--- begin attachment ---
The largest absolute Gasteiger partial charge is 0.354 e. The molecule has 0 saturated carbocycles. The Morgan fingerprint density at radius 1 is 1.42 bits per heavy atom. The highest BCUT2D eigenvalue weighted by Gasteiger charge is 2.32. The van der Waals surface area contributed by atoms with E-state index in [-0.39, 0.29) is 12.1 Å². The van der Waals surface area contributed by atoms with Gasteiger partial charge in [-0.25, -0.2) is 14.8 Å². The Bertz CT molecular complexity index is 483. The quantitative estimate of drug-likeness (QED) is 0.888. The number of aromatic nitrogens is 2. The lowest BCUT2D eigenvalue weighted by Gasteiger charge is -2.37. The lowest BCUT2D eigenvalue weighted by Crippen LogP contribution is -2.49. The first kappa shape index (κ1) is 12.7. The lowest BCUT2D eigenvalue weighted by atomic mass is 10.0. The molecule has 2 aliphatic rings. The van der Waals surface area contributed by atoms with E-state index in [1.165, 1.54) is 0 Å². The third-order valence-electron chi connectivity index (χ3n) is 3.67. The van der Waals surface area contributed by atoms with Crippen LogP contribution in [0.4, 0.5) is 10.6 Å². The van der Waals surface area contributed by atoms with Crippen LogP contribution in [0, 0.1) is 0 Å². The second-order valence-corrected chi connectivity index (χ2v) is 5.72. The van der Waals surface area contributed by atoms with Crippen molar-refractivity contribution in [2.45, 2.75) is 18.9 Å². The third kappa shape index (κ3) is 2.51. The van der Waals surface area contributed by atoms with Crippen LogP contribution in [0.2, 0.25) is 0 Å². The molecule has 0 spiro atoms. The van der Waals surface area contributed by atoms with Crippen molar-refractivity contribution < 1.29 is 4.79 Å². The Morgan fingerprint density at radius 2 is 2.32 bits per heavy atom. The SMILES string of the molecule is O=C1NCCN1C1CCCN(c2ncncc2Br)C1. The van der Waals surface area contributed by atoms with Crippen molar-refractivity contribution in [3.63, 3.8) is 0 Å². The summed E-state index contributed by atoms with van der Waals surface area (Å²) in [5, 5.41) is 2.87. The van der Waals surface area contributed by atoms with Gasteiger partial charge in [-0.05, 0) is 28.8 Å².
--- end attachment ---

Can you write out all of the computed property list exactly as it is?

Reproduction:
The largest absolute Gasteiger partial charge is 0.354 e. The molecule has 0 saturated carbocycles. The Morgan fingerprint density at radius 1 is 1.42 bits per heavy atom. The highest BCUT2D eigenvalue weighted by Gasteiger charge is 2.32. The van der Waals surface area contributed by atoms with E-state index in [-0.39, 0.29) is 12.1 Å². The van der Waals surface area contributed by atoms with Gasteiger partial charge in [-0.25, -0.2) is 14.8 Å². The Bertz CT molecular complexity index is 483. The quantitative estimate of drug-likeness (QED) is 0.888. The number of aromatic nitrogens is 2. The lowest BCUT2D eigenvalue weighted by Gasteiger charge is -2.37. The lowest BCUT2D eigenvalue weighted by Crippen LogP contribution is -2.49. The first kappa shape index (κ1) is 12.7. The lowest BCUT2D eigenvalue weighted by atomic mass is 10.0. The molecule has 2 aliphatic rings. The van der Waals surface area contributed by atoms with E-state index in [1.165, 1.54) is 0 Å². The third-order valence-electron chi connectivity index (χ3n) is 3.67. The van der Waals surface area contributed by atoms with Crippen LogP contribution in [0.4, 0.5) is 10.6 Å². The van der Waals surface area contributed by atoms with Crippen LogP contribution in [0, 0.1) is 0 Å². The second-order valence-corrected chi connectivity index (χ2v) is 5.72. The van der Waals surface area contributed by atoms with Crippen molar-refractivity contribution in [2.45, 2.75) is 18.9 Å². The third kappa shape index (κ3) is 2.51. The van der Waals surface area contributed by atoms with Crippen LogP contribution in [0.2, 0.25) is 0 Å². The molecule has 0 spiro atoms. The van der Waals surface area contributed by atoms with Crippen molar-refractivity contribution < 1.29 is 4.79 Å². The Morgan fingerprint density at radius 2 is 2.32 bits per heavy atom. The SMILES string of the molecule is O=C1NCCN1C1CCCN(c2ncncc2Br)C1. The van der Waals surface area contributed by atoms with Crippen molar-refractivity contribution in [3.63, 3.8) is 0 Å². The summed E-state index contributed by atoms with van der Waals surface area (Å²) in [5, 5.41) is 2.87. The van der Waals surface area contributed by atoms with Gasteiger partial charge in [-0.05, 0) is 28.8 Å².